Mr. Bhagwati's close friend and a friend from college, Manmohan Singh. They
spawned in both men a fascination for Fabian Socialism, that philosophy of
benign state intervention popularized by Beatrice and Sidney
Mr. Bhagwati, like Mr. Singh, fell under their spell. Decades
however, both men collaborated - one intellectually and the other through
politics - in unshackling the controls and inward looking policies that had
proliferated like a spreading stain in earlier administrations, starting with
India's founding father, Prime Minister Nehru.
Theirs, in fact, has been one of the most remarkable professional
associations and personal friendships in contemporary policymaking and economics
At a lunch that Mr. Singh hosted in 1992 for American CEOs, when
as finance minister, he was implementing massive reforms, he pointed to Mr.
Bhagwati and his wife, Padma Desai, also a celebrated economist. He said that,
had India quickly adopted the suggestions the couple had made for economic
reforms in their book on India in the 1960s, the CEO lunch would have been
gratuitous: The CEOs would already have invested in India.
Mr. Bhagwati fought for long - and with eventual success- the view that
developing countries could not export successfully, arguing they had become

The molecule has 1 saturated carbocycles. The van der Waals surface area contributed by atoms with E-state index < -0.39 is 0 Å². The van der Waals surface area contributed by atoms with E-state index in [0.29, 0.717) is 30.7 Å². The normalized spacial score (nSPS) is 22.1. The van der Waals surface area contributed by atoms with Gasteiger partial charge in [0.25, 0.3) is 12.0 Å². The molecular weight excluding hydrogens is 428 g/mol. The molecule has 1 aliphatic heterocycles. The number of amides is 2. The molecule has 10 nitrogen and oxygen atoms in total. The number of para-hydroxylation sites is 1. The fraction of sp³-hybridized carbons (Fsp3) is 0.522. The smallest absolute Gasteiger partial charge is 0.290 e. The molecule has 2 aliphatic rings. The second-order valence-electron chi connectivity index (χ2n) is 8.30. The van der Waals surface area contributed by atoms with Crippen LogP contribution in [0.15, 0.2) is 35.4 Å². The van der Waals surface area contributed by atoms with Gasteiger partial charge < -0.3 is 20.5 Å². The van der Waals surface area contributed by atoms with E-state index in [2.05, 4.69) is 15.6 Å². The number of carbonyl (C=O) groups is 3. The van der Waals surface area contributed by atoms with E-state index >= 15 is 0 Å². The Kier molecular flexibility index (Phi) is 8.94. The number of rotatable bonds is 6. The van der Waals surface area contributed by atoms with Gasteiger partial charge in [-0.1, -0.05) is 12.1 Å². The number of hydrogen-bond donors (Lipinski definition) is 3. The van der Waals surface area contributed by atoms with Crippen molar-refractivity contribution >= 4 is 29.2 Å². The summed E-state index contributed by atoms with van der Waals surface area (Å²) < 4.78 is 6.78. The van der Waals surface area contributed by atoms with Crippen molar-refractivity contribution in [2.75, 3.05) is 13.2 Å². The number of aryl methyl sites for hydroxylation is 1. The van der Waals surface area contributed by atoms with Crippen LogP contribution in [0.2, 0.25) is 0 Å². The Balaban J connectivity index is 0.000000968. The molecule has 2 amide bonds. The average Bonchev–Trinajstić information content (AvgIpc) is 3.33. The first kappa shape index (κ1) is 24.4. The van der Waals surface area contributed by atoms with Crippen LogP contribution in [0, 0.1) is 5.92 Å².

victims of a harmful import-substitution strategy.
With this success under his belt, he turned next to the problems
of the global trading system. He was invited by the late Arthur Dunkel, then the
director general of the General Agreement on Tariffs and Trade to be his first
economic policy adviser.
A few weeks ago, in fact, he was part of an expert group at the World Trade
Organization that produced an influential report on the future direction of the
institution. And U.N. Secretary-General Annan recently made him a member of his
advisory group on Africa.
Mr. Bhagwati has already advanced the debate on assistance to
Africa by writing that a distinction should be made between aid spent in Africa
and aid spent in America for Africa.
"One must be cautious about the former, because there are many obstacles
within Africa to using expanded aid productively," he said. "Much more
money can be used here to aid Africa by developing vaccines and cures for
African ailments, for example."
"Working on Africa returns me full circle to the developmental problems I
started working on in the early 1960s," Mr. Bhagwati said. "Our common
humanity requires us to assist Africa. How best to do it is the last remaining
challenge for developmental economists. We cannot afford to fail - for me,
Africa represents the final challenge of my career."
Final challenge? Not likely.